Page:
Use graphic lines of shadows created by architecture, trees or other strong forms. The shadows themselves become graphic elements in your photos. You can combine them with the fixed forms in your composition to create tension or harmony.

    Wood carvings in the shade

    © Kevin Landwer-Johan

    See how static and moving shadows appear in your compositions. What do people's shadows look like on the sidewalks or walls as they walk by? Have shadows been created by trucks, buses or passing cars? Do you see light reflected back through windows in the shade?

    While on the road with your camera, think about what the shadows can look like if you add more contrast during post-processing.

    high contrast-lighting-for-dramatic-street photos ' s

    © Kevin Landwer-Johan

    Search for a location and choose your time

    See how the daylight looks in the places that you like to photograph. It will be different at different times of the day and during different seasons.

    Watch the shadows fall on the ground and surrounding buildings. Do people walk in the sun or in the shade? At which points do they emerge from the shadows? Is the light in front or behind?

    Choose a good place to work and stay a while. If you can visit the same location on many different occasions, build a more diverse set of photos. If you do this, you can compare the photos that you take. This can help you learn to photograph your favorite time at that location. Then reschedule it and take even better photos.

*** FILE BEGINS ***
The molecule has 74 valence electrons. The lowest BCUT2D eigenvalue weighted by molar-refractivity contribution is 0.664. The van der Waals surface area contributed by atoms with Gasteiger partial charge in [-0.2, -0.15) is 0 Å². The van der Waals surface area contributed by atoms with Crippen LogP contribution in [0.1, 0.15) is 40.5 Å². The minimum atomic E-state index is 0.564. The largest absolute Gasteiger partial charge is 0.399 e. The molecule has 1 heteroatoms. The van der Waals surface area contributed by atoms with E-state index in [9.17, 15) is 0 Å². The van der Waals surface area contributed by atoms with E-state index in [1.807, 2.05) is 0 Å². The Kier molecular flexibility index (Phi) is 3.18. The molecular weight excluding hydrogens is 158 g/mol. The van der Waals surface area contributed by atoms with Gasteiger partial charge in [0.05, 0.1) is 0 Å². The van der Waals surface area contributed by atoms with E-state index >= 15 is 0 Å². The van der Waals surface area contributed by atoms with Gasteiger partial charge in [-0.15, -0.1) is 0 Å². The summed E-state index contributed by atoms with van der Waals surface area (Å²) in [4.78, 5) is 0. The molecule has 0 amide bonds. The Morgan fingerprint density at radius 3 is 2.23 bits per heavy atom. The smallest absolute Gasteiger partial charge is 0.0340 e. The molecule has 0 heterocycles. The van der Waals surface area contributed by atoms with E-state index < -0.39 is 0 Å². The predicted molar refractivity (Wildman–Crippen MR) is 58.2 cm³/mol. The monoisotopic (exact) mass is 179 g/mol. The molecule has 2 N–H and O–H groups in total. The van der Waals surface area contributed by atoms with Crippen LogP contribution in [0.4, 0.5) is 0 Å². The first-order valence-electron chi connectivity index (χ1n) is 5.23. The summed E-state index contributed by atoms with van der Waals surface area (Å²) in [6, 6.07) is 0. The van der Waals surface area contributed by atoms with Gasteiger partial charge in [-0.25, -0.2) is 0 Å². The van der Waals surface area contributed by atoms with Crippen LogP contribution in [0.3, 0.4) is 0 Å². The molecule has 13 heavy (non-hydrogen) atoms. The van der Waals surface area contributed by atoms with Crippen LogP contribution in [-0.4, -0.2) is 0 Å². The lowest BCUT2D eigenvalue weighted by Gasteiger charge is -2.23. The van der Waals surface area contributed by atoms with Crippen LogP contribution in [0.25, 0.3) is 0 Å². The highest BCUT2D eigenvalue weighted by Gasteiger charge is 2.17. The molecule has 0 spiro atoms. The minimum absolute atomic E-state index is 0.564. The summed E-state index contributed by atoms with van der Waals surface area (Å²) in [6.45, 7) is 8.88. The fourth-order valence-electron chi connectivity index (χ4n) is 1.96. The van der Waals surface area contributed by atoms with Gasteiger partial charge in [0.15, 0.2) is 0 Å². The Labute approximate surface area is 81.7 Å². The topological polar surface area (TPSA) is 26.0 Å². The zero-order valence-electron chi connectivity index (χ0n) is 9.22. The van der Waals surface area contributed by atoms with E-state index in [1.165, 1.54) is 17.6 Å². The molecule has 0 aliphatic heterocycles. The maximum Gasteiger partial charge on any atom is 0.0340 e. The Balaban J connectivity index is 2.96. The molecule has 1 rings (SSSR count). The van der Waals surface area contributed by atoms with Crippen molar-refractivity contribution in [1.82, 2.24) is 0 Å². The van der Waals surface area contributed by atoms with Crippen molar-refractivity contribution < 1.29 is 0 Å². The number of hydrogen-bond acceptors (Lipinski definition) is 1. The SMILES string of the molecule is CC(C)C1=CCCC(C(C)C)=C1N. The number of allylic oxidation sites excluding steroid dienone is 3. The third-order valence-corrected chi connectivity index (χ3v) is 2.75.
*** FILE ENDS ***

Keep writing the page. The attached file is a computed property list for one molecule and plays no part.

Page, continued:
Find a place where the light is as you like it and the background is interesting. Make sure the background supports the style of the photo that you want to take. Is the background in full sun or in the shade? Is the light falling on you attacking you?

    Egg Man black and white

    © Kevin Landwer-Johan

    Move around and view the space from different angles. Where you photograph will look different, depending on where the sun is. You may prefer the sun behind you or on one side. Some scenes may look better when your subjects are backlit. These must be made carefully and not be left to chance.

    If you include people or traffic in your photos, pay attention to how it moves. Anticipate where it looks best. What does the light look like when someone walks through your composition? Does the traffic moving in one direction look more interesting than traffic in the other direction?

    Once you have decided where you want to work, stay there. Being patient is one of the most important things to do as a photographer. Wait and watch. Look for motion patterns and also when these patterns are interrupted or broken. These can be some of the most interesting times to take street photos.

    Fancy Kaftan

    © Kevin Landwer-Johan


    Look at the sunlight and think about how you can finish the process to improve the desired appearance.

    With street photography you depend on the available light. You have to look at it and find the best place to stand. You must then choose the correct exposure settings to take advantage of the high contrast.

    Once you have found a good location and have a few exposures hanging around. Give yourself time and space to really work on a scene. Try to go back to the same location at different times of the day and in different seasons. You will be surprised how different your photos will look.

    We would love it if you would like to try some of these techniques and share your photos with us in the comments below.

    high contrast-lighting-for-dramatic-street photos ' s

    The message Get the most out of highlight for dramatic street photos ' s first appeared at Digital Photography School. It is written by Kevin Landwer-Johan.